In 1999, Michael Blakemore directed a Broadway revival. However, the producers thought the book was dated, and hired John Guare to “fix” it. With the exception of adding “From This Moment On,” used in the MGM film version, Guare’s revision weakens the script, especially in the second act where Nixonian political attitudes show up uninvited.
Having never seen Kiss Me Kate onstage, I was excited to see Rachel York as Lilli/Kate and Rex Smith as Fred/Petruchio when the show came to the Ordway in 2001.
I’ve seen better bus and truck companies! This time, the energy was drained by Rex Smith. The audience could literally see that the entire cast was contemptuous toward him and the orchestrations were literally railroaded to keep him offstage as much as possible. Early in the story, his character is referred to as “a ham,” and Smith certainly was! An example of this was his rendition of “Were Thine That Special Face.” This is a seduction song but never once did Smith look at poor Rachel York, who was working so hard to overcome Smith’s antics. This same production was later filmed in London and broadcast on PBS with Brett Barrett replacing Smith. It was so much better than the Ordway production.
Who’s to Blame?
So where does the blame lie when actors perform like this? Because in many cases, the director doesn’t police the show after it opens, so most likely it’s the Company Manager or the Assistant Director, both of whom worked closely with the director, are far too busy to fix things gone wrong.
With Master Class, it’s clear that William Joseph Barnes couldn’t control Lupone, who’s renowned for her diva behavior, so he let her get away with playing the role her way. When it was reviewed, Vincent Canby in The New York Times, thought she’d been rushed into the role and needed more rehearsal, but I’m not sure that would’ve helped.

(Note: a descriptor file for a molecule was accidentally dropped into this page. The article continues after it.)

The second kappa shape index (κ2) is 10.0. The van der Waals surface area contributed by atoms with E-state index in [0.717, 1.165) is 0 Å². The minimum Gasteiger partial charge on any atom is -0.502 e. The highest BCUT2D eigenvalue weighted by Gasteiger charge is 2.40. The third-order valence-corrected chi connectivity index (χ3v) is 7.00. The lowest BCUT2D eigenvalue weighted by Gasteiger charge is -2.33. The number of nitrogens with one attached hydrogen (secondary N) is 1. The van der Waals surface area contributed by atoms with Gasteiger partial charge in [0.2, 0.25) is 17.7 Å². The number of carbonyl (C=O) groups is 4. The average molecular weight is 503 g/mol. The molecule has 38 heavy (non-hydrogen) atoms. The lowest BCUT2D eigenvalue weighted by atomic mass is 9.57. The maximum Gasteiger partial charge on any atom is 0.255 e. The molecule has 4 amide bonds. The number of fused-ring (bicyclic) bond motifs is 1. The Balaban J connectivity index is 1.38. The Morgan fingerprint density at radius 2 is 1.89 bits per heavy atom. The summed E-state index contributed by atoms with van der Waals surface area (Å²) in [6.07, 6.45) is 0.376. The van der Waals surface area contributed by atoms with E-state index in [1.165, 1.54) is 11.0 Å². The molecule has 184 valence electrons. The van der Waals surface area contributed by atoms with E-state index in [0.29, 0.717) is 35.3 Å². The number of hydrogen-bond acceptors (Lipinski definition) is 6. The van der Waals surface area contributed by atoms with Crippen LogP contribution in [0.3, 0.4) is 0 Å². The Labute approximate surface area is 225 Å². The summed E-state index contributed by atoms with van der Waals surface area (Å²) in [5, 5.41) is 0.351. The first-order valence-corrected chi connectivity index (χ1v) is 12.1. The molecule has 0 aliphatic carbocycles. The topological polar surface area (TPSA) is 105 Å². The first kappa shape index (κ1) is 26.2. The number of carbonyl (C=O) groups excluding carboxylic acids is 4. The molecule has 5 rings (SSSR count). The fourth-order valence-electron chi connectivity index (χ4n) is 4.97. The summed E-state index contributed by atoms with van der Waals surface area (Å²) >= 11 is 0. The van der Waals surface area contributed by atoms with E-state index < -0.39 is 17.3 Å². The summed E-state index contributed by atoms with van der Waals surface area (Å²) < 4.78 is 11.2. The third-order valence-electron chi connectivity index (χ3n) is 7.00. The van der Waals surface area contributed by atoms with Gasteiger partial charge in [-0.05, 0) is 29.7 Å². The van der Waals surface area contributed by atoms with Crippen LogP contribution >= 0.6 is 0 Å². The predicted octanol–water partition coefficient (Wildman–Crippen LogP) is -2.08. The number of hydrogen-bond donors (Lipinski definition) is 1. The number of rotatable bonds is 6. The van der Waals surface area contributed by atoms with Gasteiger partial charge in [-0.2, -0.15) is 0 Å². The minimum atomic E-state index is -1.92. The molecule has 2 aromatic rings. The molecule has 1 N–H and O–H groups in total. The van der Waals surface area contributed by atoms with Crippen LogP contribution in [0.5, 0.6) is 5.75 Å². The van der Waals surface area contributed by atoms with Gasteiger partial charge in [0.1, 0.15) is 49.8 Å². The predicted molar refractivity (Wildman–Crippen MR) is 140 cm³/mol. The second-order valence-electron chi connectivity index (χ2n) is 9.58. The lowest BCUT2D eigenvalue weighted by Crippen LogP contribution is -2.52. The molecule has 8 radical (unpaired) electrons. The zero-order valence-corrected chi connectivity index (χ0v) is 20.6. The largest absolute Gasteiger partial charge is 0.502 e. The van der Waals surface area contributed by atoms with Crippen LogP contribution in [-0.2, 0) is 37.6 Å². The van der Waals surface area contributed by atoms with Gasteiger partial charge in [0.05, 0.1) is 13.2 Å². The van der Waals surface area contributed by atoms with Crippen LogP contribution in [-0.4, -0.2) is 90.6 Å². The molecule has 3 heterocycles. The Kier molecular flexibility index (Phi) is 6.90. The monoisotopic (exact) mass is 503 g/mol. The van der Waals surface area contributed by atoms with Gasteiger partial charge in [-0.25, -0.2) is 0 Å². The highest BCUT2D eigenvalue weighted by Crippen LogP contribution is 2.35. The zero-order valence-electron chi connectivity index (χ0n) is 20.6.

With Kiss Me, Kate, the blame is all Rex Smith’s doing. Blakemore had moved on to another project and once the show was on tour, believing his own publicity, Smith behaved poorly, alienating a cast and crew, who did whatever they could to salvage what was being done onstage.
What can we do about this? After all, it’s not fair that paying audiences should be confronted with an actor’s personal arrogance. One way is to walk out and demand your money back. I found it interesting that the My Fair Lady box office had closed before the interval, presumably to stop the demand for refunds. I decided that for the ticket price, I donated 110 pounds to the English National Opera.
Using the mail is another method of stopping this. I’ve sent letters to the addresses of theaters, whether to compliment a performer or to comment on a production. Emails are also effective. You may not get an answer, but your comments are certainly taken into consideration if they reach the appropriate party.
Finally, audiences need to be more discerning. Not everything you see deserves a standing ovation. I rarely stand for a production or actor. In fact, this summer, I saw five shows in London and one in Paris. The only time I stood was following the National Theater production of The Father and the Assassin, a remarkable play about Nathuram Godse, the man who murdered Mahatma Gandhi. While every show (except My Fair Lady) was exceptional, this was the only genuine standout!
Since the Pandemic, we’re thirsty for any theater, but it’s not fair to the audience to be subjected to unprofessional nonsense. Performers who are desperate to show their talent can do that without draining the positive energy from a show. All they need is a sure-handed director and Production Manager to control them.
Am I the only one who feels this way?